I was at Scott Field, Ill., for many weeks attending a class to become a radio operator on a B-17 bomber. After the war, radio operators were not called for as they were during the war. I was discharged a year later, and went into the Reserves at Godman Field, Ky.
I went home to Jenkins look for work for almost a year. But with all the returning vets, I did not stand a chance when all I ever worked was on a farm. Most of my family had worked in the coal mines all their lives, and I’ve always said I would not go underground to work.
I was still under age and when I became 18 years old, I reenlisted in the Army Air Corps. Like most young men in those days, I wanted to fly.
I was assigned to the largest Air Sea Rescue Unit on the east coast of Langley Field, Va. My new career field was as crew chief of an L-5 aircraft. I would service my plane, pre-flight it, and repair the plane from bird strikes during our flights.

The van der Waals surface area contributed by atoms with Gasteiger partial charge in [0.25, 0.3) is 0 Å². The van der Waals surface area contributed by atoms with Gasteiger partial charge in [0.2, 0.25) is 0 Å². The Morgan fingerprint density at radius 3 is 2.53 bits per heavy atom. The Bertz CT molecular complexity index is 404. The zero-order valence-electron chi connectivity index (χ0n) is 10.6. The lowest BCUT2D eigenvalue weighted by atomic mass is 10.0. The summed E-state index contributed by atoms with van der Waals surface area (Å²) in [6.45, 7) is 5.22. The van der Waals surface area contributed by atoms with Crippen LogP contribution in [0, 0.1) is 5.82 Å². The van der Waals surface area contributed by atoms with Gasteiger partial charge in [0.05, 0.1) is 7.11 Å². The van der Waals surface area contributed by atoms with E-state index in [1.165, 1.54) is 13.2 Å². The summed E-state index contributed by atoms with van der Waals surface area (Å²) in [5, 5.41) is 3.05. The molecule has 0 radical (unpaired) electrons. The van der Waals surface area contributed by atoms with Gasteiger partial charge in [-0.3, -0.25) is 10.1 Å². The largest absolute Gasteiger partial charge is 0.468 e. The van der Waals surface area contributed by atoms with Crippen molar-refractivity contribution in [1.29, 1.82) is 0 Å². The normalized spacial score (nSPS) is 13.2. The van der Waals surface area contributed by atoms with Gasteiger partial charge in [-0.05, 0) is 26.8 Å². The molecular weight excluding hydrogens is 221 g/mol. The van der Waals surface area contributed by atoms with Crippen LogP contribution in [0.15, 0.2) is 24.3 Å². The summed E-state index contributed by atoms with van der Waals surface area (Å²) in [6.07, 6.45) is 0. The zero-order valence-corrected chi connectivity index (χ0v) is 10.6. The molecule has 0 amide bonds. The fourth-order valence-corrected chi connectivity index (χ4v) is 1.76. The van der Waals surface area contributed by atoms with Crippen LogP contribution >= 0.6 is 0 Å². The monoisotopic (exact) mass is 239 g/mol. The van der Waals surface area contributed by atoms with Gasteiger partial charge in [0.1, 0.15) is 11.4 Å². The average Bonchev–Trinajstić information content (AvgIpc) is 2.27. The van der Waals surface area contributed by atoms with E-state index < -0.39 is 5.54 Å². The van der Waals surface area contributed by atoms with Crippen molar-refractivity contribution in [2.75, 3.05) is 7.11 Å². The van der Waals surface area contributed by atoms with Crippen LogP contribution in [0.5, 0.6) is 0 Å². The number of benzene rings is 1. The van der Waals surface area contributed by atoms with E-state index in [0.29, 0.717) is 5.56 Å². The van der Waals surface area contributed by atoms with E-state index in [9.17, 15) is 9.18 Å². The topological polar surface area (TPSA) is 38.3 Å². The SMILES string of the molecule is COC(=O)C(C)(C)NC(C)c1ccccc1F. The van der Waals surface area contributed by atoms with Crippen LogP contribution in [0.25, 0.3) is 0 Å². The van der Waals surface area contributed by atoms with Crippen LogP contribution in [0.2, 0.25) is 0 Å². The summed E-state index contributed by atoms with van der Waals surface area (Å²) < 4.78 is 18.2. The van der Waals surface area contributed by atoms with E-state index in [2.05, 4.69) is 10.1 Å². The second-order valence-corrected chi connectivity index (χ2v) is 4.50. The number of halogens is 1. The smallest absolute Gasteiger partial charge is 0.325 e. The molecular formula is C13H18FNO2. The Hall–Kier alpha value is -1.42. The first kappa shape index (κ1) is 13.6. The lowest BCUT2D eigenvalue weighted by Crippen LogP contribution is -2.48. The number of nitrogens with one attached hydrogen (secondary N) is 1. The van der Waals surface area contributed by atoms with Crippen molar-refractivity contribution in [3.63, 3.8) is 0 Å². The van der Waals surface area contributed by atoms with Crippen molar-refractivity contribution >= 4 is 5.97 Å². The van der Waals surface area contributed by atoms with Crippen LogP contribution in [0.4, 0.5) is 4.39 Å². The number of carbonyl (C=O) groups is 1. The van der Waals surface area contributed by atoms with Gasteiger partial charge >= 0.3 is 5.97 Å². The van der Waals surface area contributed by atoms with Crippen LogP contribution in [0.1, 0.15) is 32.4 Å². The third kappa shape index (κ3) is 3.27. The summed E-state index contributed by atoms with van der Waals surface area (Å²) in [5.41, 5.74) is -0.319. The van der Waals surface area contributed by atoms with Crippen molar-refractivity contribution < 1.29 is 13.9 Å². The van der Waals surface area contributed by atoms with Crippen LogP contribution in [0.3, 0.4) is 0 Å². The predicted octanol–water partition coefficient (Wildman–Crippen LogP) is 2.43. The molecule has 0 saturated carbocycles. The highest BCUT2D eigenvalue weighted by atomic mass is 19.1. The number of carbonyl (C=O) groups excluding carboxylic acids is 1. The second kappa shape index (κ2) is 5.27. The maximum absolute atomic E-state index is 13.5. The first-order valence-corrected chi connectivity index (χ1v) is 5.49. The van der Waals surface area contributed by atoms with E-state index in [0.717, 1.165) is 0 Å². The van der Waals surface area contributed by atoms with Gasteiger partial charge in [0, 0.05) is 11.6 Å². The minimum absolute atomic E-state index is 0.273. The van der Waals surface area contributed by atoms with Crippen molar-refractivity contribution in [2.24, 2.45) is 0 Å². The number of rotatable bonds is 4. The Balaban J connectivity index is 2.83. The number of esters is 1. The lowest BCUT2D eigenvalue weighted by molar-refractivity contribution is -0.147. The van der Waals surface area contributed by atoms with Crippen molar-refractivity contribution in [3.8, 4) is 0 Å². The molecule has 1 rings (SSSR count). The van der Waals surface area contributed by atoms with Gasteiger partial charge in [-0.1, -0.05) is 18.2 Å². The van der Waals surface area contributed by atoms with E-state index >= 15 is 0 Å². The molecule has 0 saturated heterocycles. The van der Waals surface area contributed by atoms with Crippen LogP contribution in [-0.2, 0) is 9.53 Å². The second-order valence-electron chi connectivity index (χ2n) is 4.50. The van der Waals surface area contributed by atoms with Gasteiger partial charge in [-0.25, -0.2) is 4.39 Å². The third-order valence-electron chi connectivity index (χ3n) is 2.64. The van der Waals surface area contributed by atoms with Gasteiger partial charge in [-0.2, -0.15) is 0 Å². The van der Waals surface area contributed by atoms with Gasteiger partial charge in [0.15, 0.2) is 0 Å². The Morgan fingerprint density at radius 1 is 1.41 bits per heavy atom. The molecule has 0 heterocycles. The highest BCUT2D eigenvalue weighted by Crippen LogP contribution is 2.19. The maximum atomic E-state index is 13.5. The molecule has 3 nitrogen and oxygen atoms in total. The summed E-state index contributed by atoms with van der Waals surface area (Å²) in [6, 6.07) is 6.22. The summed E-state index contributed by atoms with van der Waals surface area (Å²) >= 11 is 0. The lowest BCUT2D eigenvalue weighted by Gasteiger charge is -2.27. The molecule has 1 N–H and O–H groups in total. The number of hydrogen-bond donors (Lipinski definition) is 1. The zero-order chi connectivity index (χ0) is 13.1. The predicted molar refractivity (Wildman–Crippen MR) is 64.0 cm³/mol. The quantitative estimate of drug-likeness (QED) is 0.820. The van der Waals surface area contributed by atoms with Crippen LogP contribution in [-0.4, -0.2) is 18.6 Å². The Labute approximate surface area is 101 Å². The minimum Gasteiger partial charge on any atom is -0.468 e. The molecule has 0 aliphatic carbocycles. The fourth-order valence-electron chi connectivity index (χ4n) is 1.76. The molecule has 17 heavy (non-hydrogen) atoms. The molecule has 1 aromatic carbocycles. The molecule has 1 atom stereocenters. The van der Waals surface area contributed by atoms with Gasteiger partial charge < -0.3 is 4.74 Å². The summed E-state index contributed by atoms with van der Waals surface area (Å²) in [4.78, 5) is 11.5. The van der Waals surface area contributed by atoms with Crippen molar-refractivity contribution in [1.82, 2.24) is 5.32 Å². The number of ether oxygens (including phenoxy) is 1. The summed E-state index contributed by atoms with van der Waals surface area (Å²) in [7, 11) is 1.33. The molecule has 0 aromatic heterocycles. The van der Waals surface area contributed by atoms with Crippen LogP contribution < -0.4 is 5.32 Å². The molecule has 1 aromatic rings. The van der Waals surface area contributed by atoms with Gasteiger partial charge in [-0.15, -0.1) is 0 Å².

Orders came down from our headquarters that three of our aircrafts with their crews would be sent to Greenland for an aircraft that was abandoned on an icecap on July 15, 1942. We were not the first rescue mission to be sent to look for this aircraft. The Army Air Corps had been looking for it for five years.
The plane was a P-38F, the fastest fighter at that time in the world.
We covered all of Greenland in less than a week, and found nothing. I had never seen that much snow or been that cold in my life. I was so very happy to get back to Langley Field.
On August 1, 1992, the P-38 was recovered from 268 feet inside of a glacier. The plane was named “Glacier Girl”, the Lost Squadron. I understand the plane was restored back to like new condition in Kentucky.
Contributing writer Everett Vanover lives in Fairfield, Calif.